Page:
See all stories

Spring is wild garlic season!

Woman wearing a yellow raincoat and walking boots is crouched on the ground in a forest, picking fresh wild garlic leaves.
Spring is the best season for foraging for wild garlic | Encierro/Shutterstock
Go for a walk in the woods and you may find your senses awoken unexpectedly by an aroma not unlike a French kitchen.

One of the enduring senses of nature is the smell of wild garlic in early spring. Following in the footsteps of snowdrops and celandine, this member of the onion family begins to show itself in February.

Wild garlic, or ransoms as they are also know, is a wild plant not unlike wood rush in appearance. It carpets small areas of woodlands. Although different to the garlic we know from supermarkets, you can eat wild garlic: the leaves of this wild plant are traditionally used in soups, salads and even as pesto.

Where to find wild garlic

Wild garlic can be found across much of the UK, including Scotland where there is plenty of woodland for it to thrive. Since the plant prefers ancient woodland sites, it is quite often found on National Trust for Scotland properties.

We’ve found wild garlic at a variety of our places, including:

While out on a woodland walk at one of our properties, ask a member of staff or the gardening team if they know whether wild garlic grows there.

A bunch of freshly picked and flowering wild garlic | Fotoknips/Shutterstock

Picking wild garlic

When identifying wild garlic, the biggest giveaway is the smell; the strong garlic aroma will be hard to miss. When there’s a large area of wild garlic in woodland close to roads, the smell can be so strong that people in cars driving by will wonder where the garlic is coming from!

Aside from the smell, you can also identify wild garlic by its appearance. The plants grow together in dense clumps, and the leaves are long, thin and have a smooth edge. Wild garlic flowers are white, with six petals in a star shape, and they bloom in a cluster from a single stalk.

If picking for the pot, care should be taken not to confuse it with the similar but poisonous lily of the valley. Lily of the valley does not smell of garlic, so trust your nose, and unlike wild garlic its leaves sprout from a stem. If in doubt, don’t risk it!

And remember, wild garlic is a wild plant. It’s a flower used by pollinators, so only take the few leaves necessary and leave plenty to regrow. Be careful to leave the bulb intact and in the ground when foraging the leaves so that the plant can return next year.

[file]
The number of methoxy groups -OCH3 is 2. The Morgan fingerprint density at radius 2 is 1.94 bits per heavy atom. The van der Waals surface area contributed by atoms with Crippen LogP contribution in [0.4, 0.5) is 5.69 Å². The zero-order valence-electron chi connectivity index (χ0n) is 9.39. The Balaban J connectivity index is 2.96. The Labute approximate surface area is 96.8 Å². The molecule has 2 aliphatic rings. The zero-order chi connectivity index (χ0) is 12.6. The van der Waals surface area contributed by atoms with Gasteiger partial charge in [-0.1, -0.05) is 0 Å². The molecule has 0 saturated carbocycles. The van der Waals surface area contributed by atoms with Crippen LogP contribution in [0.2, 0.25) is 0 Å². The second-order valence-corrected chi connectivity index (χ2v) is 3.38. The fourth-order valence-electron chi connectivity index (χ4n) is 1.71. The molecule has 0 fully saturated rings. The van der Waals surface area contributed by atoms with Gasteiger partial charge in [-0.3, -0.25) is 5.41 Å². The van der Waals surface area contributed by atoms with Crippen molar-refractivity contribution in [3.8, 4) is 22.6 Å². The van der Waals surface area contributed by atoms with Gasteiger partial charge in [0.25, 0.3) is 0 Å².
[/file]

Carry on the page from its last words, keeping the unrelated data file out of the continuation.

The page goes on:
Wild garlic will carpet the woodland floor | Cora Mueller/Shutterstock

Wild garlic pesto recipe

Garlic is a versatile and incredibly flavourful ingredient, and there are manty creative ways to add wild garlic to your food: cook a wild garlic risotto, or for a savoury snack bake a batch of cheese and wild garlic scones! You can eat every part of the wild garlic plant, so even the flowers can be used for an additional flourish to garnish a dish.

A simple recipe for using your freshly foraged wild garlic is to create a pesto. If kept in a sealed container in the fridge, your pesto can last between one to two weeks.

All you need for a perfect wild garlic pesto is:

  • 100g–150g wild garlic leaves
  • Olive oil or rapeseed oil
  • 50g nuts such as pine or hazelnut
  • 50g of pecorino or Parmesan cheese*, grated
  • A dash of lemon juice, plus salt and pepper for seasoning

Some people will also add a garlic clove, for an even stronger flavour.

*You can substitute with a vegan cheese to make this recipe vegan-friendly.


  1. Wash and chop the wild garlic leaves
  2. Using either a food processor or a mortar and pestle, blitz/grind the wild garlic leaves, grated cheese and nuts to a rough paste. Slowly add the oil and the lemon juice, continuing to gently blitz until the pesto is smooth and at your preferred thickness.
  3. Taste and season with the salt and pepper. You may wish to add additional oil if you prefer a thinner pesto.
  4. Store in a jar in the fridge. Drizzle the top of the pesto with an extra layer of oil to keep it fresh.
  5. Enjoy!

Thanks to Allie McAllister (Communications Officer and our in-house garlic forager and pesto creator) for her pesto pictures!